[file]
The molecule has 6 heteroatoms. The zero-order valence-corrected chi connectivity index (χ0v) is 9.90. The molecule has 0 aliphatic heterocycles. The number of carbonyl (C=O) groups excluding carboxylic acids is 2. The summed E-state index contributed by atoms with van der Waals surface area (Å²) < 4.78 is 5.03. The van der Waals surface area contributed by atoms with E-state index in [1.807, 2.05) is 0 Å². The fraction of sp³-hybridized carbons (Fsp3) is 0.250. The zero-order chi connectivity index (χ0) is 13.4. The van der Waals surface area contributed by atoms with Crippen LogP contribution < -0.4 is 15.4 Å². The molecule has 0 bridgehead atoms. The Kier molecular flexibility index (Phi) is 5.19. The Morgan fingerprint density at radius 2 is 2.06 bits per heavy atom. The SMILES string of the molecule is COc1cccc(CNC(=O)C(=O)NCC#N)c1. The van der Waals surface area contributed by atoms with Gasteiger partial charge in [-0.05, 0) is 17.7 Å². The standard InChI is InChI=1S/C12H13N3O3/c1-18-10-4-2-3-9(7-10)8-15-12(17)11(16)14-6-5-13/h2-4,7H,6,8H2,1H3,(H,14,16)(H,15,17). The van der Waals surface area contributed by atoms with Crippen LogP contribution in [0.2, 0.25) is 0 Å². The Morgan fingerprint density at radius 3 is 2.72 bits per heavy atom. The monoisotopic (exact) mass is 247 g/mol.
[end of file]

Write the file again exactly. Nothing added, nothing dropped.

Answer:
The molecule has 6 heteroatoms. The zero-order valence-corrected chi connectivity index (χ0v) is 9.90. The molecule has 0 aliphatic heterocycles. The number of carbonyl (C=O) groups excluding carboxylic acids is 2. The summed E-state index contributed by atoms with van der Waals surface area (Å²) < 4.78 is 5.03. The van der Waals surface area contributed by atoms with E-state index in [1.807, 2.05) is 0 Å². The fraction of sp³-hybridized carbons (Fsp3) is 0.250. The zero-order chi connectivity index (χ0) is 13.4. The van der Waals surface area contributed by atoms with Crippen LogP contribution < -0.4 is 15.4 Å². The molecule has 0 bridgehead atoms. The Kier molecular flexibility index (Phi) is 5.19. The Morgan fingerprint density at radius 2 is 2.06 bits per heavy atom. The SMILES string of the molecule is COc1cccc(CNC(=O)C(=O)NCC#N)c1. The van der Waals surface area contributed by atoms with Gasteiger partial charge in [-0.05, 0) is 17.7 Å². The standard InChI is InChI=1S/C12H13N3O3/c1-18-10-4-2-3-9(7-10)8-15-12(17)11(16)14-6-5-13/h2-4,7H,6,8H2,1H3,(H,14,16)(H,15,17). The van der Waals surface area contributed by atoms with Crippen LogP contribution in [0.2, 0.25) is 0 Å². The Morgan fingerprint density at radius 3 is 2.72 bits per heavy atom. The monoisotopic (exact) mass is 247 g/mol.